Sacrificial love doesn’t come easy for any of us. Neither does letting go of our own power, our own agenda as well as our old life. Mothering requires us to do all of these things and to do them when we’re often skimping on sleep or even good nutrition (surely our bodies deserve more than grazing on our children’s leftover bread crusts).
Motherhood also requires a hopeful heart. A heart that harvests hope that our children will grow up in spite of us. And they will. Bet on it.
Clinging to shreds of hope helps us hold onto our sanity. There’s hope that we can find healing for our depression. There’s hope our children will one day sleep through the night. There’s hope we can get some help and have a break when we feel ready to call it quits.
Staying in the moment will help worn out mamas, too. When we’re suffering, we can’t start to wonder if things will always be this bad. That would crush us. Nor can we dream about when things were easier. We have to look at the now. We have to figure out a way to seek out joy right where we’re at. It’s there. I promise.
Sometimes it shows up in the most unexpected places like when you inform your 3-year-old that she is not the queen of the world, and she says emphatically clearly not believing you, “Don’t tell me that!” You can’t help but chuckle.
Or, when you have to will yourself out of bed so you can go pick up your oldest child from an activity, and you’re sitting at a red light and it feels like your breast is on fire and you’re shivering with the chills despite the spring sunshine, and you hear the loud blast of a car horn and look over to see an adorable, old man who is sitting in a low-riding red sports car. He looks over at you, waves, and smiles a gummy smile that’s clearly missing a few teeth, and you find yourself thanking God for that sweet, old man and that if you hadn’t had to go pick up your daughter you would have missed someone who clearly sees age as a meaningless number.
So to all moms, I’ll say this. What you’re doing is extreme, and it demands exceptional energy, love, and faith.
And to brand-spankin’ moms who feel hopelessly overwhelmed. This too shall pass. To the moms of twins, I’ve never had two babies and I can’t imagine the juggling act it requires. But they won’t always be feeding constantly or always in need of mama’s soothing arms. I use this adage a lot when I’m feeling like I can’t endure a certain stage one day longer like how ever since turning 3, my Mary Elizabeth has started throwing titanic tantrums daily. This too shall pass. This too shall pass.
But if you’re waiting for something that doesn’t feel right to pass or there’s something sucking every ounce of happiness out of you, or if you’re really hurting and unable to climb out of a dark pit, seek help. Now. Don’t be ashamed. This doesn’t mean something is wrong with you or that you’re not a super mom. You just may need some help to feel super again.
This goes for my mama friend who is tired of her “crazy emotions” (her words, not mine). Jesus – God Himself – cried out to his Father and begged, “Take this cup away from me.” In my life, it’s more like me crying out, “Please let me sleep for more than five fragmented hours!”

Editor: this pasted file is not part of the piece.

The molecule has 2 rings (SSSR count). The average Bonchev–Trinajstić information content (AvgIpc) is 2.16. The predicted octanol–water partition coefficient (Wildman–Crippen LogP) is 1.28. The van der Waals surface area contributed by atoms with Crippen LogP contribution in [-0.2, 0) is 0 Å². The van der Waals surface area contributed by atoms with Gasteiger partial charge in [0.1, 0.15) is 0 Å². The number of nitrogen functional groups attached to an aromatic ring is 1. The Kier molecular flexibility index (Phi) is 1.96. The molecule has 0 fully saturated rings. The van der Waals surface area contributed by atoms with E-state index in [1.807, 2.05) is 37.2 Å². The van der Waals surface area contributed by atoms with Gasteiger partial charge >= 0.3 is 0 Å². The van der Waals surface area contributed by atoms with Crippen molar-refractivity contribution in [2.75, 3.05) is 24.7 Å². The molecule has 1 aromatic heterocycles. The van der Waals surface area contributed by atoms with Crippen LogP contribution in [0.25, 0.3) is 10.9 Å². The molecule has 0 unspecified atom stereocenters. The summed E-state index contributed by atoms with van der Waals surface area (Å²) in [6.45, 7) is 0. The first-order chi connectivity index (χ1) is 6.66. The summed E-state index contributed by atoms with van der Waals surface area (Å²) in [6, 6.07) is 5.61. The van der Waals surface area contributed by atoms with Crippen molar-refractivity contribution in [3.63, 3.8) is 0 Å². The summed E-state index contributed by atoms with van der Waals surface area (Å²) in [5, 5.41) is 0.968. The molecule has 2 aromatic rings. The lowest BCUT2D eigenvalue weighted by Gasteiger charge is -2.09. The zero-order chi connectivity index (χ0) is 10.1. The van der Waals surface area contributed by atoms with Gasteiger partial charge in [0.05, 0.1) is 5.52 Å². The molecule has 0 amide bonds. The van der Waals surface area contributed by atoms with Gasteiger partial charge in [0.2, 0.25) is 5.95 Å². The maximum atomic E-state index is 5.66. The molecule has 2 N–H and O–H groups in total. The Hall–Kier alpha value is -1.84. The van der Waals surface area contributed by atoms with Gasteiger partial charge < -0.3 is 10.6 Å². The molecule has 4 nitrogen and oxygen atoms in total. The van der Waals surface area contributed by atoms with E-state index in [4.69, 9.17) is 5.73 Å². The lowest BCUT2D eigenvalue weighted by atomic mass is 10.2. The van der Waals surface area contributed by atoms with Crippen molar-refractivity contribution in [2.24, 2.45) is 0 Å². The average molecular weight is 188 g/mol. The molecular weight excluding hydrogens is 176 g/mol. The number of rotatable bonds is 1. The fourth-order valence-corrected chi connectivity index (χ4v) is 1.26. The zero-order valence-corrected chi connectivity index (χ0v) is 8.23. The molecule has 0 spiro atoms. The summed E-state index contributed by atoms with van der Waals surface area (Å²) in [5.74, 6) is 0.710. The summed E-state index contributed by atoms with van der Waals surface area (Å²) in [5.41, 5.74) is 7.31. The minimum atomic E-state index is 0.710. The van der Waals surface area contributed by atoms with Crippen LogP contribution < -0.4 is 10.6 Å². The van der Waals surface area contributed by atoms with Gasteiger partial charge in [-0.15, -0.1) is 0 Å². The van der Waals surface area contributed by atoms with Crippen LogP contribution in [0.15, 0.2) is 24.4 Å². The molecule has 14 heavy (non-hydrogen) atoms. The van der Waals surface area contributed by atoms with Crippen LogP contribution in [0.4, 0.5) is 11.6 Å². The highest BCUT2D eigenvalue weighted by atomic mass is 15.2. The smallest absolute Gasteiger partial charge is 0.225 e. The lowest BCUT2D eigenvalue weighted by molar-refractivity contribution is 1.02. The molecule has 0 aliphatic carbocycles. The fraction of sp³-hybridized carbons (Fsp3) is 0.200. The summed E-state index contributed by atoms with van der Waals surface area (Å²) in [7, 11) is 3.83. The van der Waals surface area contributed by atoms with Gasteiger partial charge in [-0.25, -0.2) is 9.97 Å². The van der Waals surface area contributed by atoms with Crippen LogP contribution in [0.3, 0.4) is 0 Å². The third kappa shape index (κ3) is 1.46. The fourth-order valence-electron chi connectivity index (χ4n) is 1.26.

When we’re faced with mastitis, when we’re suffering from the blues or full-blown depression, when we feel alone and unsupported in our roles as mothers, when we feel hopeless and like we’ve ruined our children for life, when we lose a child to miscarriage, sickness, or an accident, remember this: You are in a passion. Don’t feel any need to apologize for bleeding. God doesn’t ask that of you. Neither should anyone else. Like Jesus, you are in a position of powerlessness that you did not choose but in which God asks you to be faithful. Jesus fell physically. As a mother, you’re going to fall, too. He yelled, “My God, my God, why have you forsaken me?” You will, too. But when you do, that’s when Simon of Cyrenes and Veronicas will step forward to help you. When they do, let them help you.
Mothers must give, but you do not have to live a martyr’s life day after day.
As for my friend and mama -to-be who is eagerly anticipating the birth of her child but who is also just a little fearful of what’s to come, here’s the honest truth: Everything you’re so afraid of about having a baby is probably true. It’s going to hurt. It’s going to stretch you (in more ways than one, I’m afraid). Your life will be different, but different isn’t always bad.
Yes, you will lose a little. But you’ll gain a lot. Not just a sweet baby, a child to nurture and love, a vessel of hopes and dreams, but you will gain a new life, a new purpose, a new joy.
“When she has given birth to a child, she no longer remembers the pain because of her joy that a child has been born into the world.” John 16:21
Oh, and you will go to a store again. Young babies are actually very portable. Tote them everywhere with you while they’ll still fall asleep surrounded by noise and activity.
Everything won’t always be peachy. As a mom, you’re certain to acquire some hurt, some aches, and bruises.
There will be tears, tantrums, wayward children, and crying jags (from you and your child). There will be days you wish you could erase. There will be holes in your children’s lives – some of them gaping – that you alone cannot fill.
But like a seed buried beneath the wintertime earth, it in the dark spaces where the growth begins to happen.
You will never be the same. Loving your children will cost you.
It’s okay to be afraid, but it’s also necessary to recognize this giving and changing and becoming as a good thing, a beautiful thing.
We become parents not only because we are creatures of love who possess an innate desire to love and to be loved, but because we need to be taught how to love. And learning lessons in love is not easy. Growing into our mothering shoes is hard because this love does not always come naturally. It’s messy. It hurts. It’s terrifying. It is indeed extreme. It breaks you only to build you into the woman you were meant to become. A woman who is neither too hard nor too soft. An exceptional woman who is strong without having sharp edges. A woman who will always be called a mother.